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errinundra
Enjoying the time of EVEEnjoying the time of EVE


Joined: 14 Jun 2008
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PostPosted: Fri Nov 16, 2012 8:09 pm Reply with quote
Thanks, Tris8. As I was writing the review I was hoping you'd give it a tick.

You are right. The central relationship is fantastic, regardless of how it develops. As you say, it's about knowledge and communication. I suppose that, given that Kurau and Christmas are essentially the same person at different ages, one could take the message that a happy life is built upon self-awareness.
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Mister V



Joined: 15 Apr 2009
Posts: 1000

PostPosted: Sat Nov 17, 2012 7:11 am Reply with quote
So, Evangelion 3.0 (aka Shingekijouban: Q)

First, the spoiler-free part, my general impressions.
The visuals are quite impressive, perhaps the most impressive part of the movie, look very well in a cinema as well. I'd say about 85% of it is CGI, that is, quality CGI with good cel-shading, so it's not jarring at all, but some sequences where the characters are clearly drawn in the traditional way stand out as slightly... off; possibly because they're sandwiched between full CGI.
There was also a very strange short in the beginning, produced by Ghibli, and narrated by Hayashibara herself, which was I think showing what I assume was the First Impact. But it was kind of weird, - they used models of those angels with some real footage from Tokyo, which made it all look like the old Godzilla with some modern effects thrown in. I'm really not sure what that was all about.
The sound for some reason I had problems with in the second movie as well - just underwhelming. All those epic tracks - I hadn't even heard them in the movie (just way too low and too short), and discovered them after the soundtrack was released. But there's some great piano pieces (unfortunately, they accompany scenes that might make some viewers snort in disdain, but the pieces themselves are quite good), and it sounded like there are a couple more of those epic-sounding choir tracks, like in two.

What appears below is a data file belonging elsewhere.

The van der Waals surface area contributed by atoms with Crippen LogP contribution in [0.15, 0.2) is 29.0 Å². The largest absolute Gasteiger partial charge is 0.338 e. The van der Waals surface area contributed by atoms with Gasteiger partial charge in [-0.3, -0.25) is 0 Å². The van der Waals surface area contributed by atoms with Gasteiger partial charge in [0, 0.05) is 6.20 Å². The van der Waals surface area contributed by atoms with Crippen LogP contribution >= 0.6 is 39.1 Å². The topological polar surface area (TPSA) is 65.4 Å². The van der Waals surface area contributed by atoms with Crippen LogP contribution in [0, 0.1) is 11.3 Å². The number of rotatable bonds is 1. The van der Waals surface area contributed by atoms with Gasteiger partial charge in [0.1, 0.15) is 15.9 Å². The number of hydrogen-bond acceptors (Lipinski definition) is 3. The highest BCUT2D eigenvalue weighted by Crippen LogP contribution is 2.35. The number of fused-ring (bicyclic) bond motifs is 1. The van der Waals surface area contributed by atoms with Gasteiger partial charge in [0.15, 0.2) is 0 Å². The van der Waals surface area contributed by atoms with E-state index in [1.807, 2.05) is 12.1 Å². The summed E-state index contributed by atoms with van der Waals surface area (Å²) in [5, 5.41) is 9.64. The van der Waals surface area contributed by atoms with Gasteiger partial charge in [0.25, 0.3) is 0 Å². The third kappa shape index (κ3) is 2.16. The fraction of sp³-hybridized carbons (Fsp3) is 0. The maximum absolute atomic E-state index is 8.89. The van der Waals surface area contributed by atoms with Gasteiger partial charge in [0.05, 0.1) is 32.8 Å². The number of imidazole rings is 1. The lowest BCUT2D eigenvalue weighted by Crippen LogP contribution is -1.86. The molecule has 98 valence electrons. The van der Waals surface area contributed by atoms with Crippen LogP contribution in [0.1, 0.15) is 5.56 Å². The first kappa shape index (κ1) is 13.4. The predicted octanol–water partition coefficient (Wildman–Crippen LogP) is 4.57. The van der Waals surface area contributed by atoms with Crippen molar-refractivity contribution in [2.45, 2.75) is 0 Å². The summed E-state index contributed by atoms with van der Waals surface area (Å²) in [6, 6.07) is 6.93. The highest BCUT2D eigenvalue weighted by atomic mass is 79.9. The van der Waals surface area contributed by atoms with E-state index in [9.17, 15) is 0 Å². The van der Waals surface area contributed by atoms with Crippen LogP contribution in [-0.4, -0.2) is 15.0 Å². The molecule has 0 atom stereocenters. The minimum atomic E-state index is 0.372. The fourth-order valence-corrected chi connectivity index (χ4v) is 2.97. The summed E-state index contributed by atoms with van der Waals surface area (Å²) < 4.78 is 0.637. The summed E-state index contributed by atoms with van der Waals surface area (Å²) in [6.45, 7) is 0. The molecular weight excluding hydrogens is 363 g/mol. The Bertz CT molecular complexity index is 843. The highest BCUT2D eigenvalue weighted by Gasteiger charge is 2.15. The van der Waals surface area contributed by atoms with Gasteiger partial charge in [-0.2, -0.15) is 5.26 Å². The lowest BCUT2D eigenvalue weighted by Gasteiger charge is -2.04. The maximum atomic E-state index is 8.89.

Now, the story is my biggest gripe. It's like the first of the final arc episodes, you know? Lots of action, most characters taken to their limits, despair, etc. Except in this case, there is no actual series behind it, so you're left wondering what the hell happened and what is that huge thing you don't remember and why... well, you get the idea. It's also fragmented and jumps a bit from one point to another, which doesn't help.
Finally, the weakest point are the characters. They all get a bit of screen time, but ultimately they're just passengers in the express train of the story, and you see them in windows for a moment as it flies by. There's no time to appreciate them. Except Asuka, who probably has the most attention, - and even then, she's mostly shown in combat, and... well... characters are why Eva's popularity was not a one-season thing, but a lasting phenomenon. I hate to say it, but they're just not given justice here. And that's a real pity. Why was Disappearance so incredible? Because it played on the strongest part of the series, which was its cast. We have an even more complex cast here, with more possibilities, and what do we get? Sadly, little to nothing, except more Shinji (I'm not sure anyone really wants that).

Overall I'd say I enjoyed it, especially the visuals, but the rest left me somewhat dissatisfied. Despite all the information and events crammed into that, they had no impact (forgive the pun). It's sort of like if you showed your friend the second to last episode of some western show you liked a whole lot, and as he only heard about, he'd watch it and go "um, yeah, that's grand... umm...". That's how I feel at the moment. Hopefully the final movie will set some things right, but yeah, mixed feelings about this one.


Now, for the spoiler part.
spoiler[Shinji's back to being a complete disaster. Which is not surprising, considering that what we'd interpreted as positive doings at the end of the second movie is in fact a complete and utter disaster (he actually started the Third Impact, and apparently didn't really save Rei? although that last bit is kind of uncertain). But it's still his fault for being brainless - not even spineless, he just doesn't have two brain cells to rub together, and... I even hesitate to call it 'manipulated', because there really isn't anything to do there except mention something, and he just runs to do it. He's really an absolute disgrace.
The questionable moments with the piano were scenes with Kaworu. I actually heard several snorts in the audience, which otherwise was dead quiet during the entire movie. Yeah, they kind of overdid things there.
There was a pretty interesting bit with Gendou's right hand man showing Shinji pictures of his mother and telling him she's Ayanami/the control system, that sort of thing.]

There's more stuff, but a lot of it is weird and unexplained as well.